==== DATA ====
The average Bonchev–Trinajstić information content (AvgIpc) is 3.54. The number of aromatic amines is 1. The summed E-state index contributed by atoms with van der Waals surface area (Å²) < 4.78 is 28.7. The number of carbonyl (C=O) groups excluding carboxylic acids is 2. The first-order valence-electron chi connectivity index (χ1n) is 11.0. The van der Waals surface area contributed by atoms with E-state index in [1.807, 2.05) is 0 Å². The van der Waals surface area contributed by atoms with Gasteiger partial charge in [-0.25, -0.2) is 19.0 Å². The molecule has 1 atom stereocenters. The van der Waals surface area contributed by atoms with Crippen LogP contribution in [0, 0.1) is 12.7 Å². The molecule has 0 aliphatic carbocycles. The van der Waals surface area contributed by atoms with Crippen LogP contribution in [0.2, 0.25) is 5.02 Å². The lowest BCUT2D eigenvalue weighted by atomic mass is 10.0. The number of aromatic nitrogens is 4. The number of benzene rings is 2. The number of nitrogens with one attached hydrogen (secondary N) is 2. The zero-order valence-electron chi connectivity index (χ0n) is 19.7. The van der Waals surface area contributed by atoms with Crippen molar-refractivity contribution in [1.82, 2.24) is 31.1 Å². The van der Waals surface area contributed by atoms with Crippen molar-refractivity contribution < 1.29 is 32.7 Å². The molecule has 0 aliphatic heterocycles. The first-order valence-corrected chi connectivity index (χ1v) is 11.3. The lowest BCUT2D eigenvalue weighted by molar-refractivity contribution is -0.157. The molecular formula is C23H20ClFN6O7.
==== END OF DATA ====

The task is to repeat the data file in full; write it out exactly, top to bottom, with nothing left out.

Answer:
The average Bonchev–Trinajstić information content (AvgIpc) is 3.54. The number of aromatic amines is 1. The summed E-state index contributed by atoms with van der Waals surface area (Å²) < 4.78 is 28.7. The number of carbonyl (C=O) groups excluding carboxylic acids is 2. The first-order valence-electron chi connectivity index (χ1n) is 11.0. The van der Waals surface area contributed by atoms with E-state index in [1.807, 2.05) is 0 Å². The van der Waals surface area contributed by atoms with Gasteiger partial charge in [-0.25, -0.2) is 19.0 Å². The molecule has 1 atom stereocenters. The van der Waals surface area contributed by atoms with Crippen LogP contribution in [0, 0.1) is 12.7 Å². The molecule has 0 aliphatic carbocycles. The van der Waals surface area contributed by atoms with Crippen LogP contribution in [0.2, 0.25) is 5.02 Å². The lowest BCUT2D eigenvalue weighted by atomic mass is 10.0. The number of aromatic nitrogens is 4. The number of benzene rings is 2. The number of nitrogens with one attached hydrogen (secondary N) is 2. The zero-order valence-electron chi connectivity index (χ0n) is 19.7. The van der Waals surface area contributed by atoms with Crippen molar-refractivity contribution in [1.82, 2.24) is 31.1 Å². The van der Waals surface area contributed by atoms with Crippen molar-refractivity contribution < 1.29 is 32.7 Å². The molecule has 0 aliphatic heterocycles. The first-order valence-corrected chi connectivity index (χ1v) is 11.3. The lowest BCUT2D eigenvalue weighted by molar-refractivity contribution is -0.157. The molecular formula is C23H20ClFN6O7.